US President Donald Trump has been caught out in a lie once again, this time over claims about Apple.

More: 5 ways Trump's iPhone tariff is dumb

The tech giant this week shocked the globe after experiencing its worst day of trading in years, with stocks tumbling and billions wiped out thanks largely to dropping iPhone sales in China.

But a defiant Trump denied there was a problem, telling reporters Apple stocks were "up hundreds of per cent" since he became president.

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"Apple was at a number that was incredible and they're going to be fine. Apple is a great company," CNBC reported the president as saying.

Both of Mr Trump's Apple claims have been rubbished. Photo / AP
Both of Mr Trump's Apple claims have been rubbished. Photo / AP

He also said he wasn't worried about Apple's effect on the US economy, but took the opportunity to urge US companies to return their manufacturing to home soil amid the ongoing US-China trade war.

"I told [Apple CEO] Tim Cook, who's a friend of mine, who I like a lot, make your product in the United States," Trump said.

"China is the biggest beneficiary of Apple, more than us. Because they build their product mostly in China."

But according to the CNBC network, both claims were false.

Apple's stock has actually increased by just 18.5 per cent during the Trump presidency, while Cook himself previously told reporters many Apple component were made in the US, and only assembled in China.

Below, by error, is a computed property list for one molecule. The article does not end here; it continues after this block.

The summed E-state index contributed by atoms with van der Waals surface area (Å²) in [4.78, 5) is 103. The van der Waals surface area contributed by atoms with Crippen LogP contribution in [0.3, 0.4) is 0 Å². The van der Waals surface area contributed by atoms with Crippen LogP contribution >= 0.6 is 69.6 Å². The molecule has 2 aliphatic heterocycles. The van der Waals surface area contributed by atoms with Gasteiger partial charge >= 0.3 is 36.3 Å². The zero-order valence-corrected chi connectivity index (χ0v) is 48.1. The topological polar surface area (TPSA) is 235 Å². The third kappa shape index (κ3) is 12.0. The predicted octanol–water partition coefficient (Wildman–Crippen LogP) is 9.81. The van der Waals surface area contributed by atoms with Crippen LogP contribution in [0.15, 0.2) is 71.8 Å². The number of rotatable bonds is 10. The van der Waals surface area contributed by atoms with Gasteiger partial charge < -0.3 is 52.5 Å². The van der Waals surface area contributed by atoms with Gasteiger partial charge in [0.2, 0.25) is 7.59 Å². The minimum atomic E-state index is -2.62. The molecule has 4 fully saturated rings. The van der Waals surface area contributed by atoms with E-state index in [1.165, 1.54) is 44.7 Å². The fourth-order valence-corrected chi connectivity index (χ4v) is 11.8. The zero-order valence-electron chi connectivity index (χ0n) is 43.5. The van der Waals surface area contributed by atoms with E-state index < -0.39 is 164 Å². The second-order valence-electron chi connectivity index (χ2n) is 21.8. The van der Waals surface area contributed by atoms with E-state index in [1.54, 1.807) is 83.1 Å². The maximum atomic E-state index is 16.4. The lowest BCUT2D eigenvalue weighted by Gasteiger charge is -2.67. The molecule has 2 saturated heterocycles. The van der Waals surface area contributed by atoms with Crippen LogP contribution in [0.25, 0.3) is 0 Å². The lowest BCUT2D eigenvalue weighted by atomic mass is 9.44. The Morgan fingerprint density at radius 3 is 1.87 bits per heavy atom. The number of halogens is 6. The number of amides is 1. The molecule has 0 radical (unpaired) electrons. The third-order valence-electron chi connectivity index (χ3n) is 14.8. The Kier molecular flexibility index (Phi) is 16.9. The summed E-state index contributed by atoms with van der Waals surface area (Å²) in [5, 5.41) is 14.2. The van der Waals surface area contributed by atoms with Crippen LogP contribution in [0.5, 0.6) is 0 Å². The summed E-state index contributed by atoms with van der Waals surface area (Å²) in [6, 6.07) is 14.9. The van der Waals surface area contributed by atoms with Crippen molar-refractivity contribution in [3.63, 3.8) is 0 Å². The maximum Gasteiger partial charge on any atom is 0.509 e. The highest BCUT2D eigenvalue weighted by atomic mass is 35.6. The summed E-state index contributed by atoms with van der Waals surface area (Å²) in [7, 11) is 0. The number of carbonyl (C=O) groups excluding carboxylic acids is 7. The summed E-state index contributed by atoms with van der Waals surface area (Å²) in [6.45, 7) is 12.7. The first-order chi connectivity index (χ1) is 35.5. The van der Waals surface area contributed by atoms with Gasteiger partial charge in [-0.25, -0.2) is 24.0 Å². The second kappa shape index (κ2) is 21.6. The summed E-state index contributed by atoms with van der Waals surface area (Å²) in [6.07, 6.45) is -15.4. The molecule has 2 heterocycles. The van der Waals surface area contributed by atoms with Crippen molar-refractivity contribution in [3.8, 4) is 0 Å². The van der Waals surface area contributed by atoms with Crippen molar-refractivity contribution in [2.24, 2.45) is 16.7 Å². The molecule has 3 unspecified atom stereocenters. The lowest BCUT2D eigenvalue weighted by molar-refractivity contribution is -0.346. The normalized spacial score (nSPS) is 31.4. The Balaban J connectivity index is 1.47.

Apple had a horror result this week thanks largely to declining iPhone sales in China. Photo / AP
Apple had a horror result this week thanks largely to declining iPhone sales in China. Photo / AP

Meanwhile, economists predict the US and China now have a far greater chance of resolving their differences and ending the trade war as a result of Apple's dismal result, which is considered to be proof the US is starting to feel the pinch.

Leading economists Stephen Stanly and Michael Gapen both told CNBC the Apple situation showed US companies were hurting as a direct result of the simmering tensions between both nations.

But yesterday, Trump said he believed Washington and Beijing would strike a deal to end the months-long dispute that has roiled global financial markets.

"I think we will make a deal with China," Trump said at the White House, noting talks were underway with China "at the highest levels."

Chinese President Xi Jinping and US President Donald Trump have already agreed to a three-month ceasefire. Photo / AP
Chinese President Xi Jinping and US President Donald Trump have already agreed to a three-month ceasefire. Photo / AP

A fresh round of talks between the two nations will take place from Monday, with a US delegation led by deputy US trade representative Jeffrey Gerrish set to travel to Beijing for face-to-face discussions.

"We have a massive trade negotiation going on with China. President Xi is very much involved, so am I. We're dealing at the highest levels and we're doing very well," Trump said.

Trump and Chinese president Xi Jinping have already agreed to a three-month cease fire after imposing steep tariffs on hundreds of billions of dollars in two-way trade, which has raised fears of slowing economic growth and added to investor jitters worldwide.

— with wires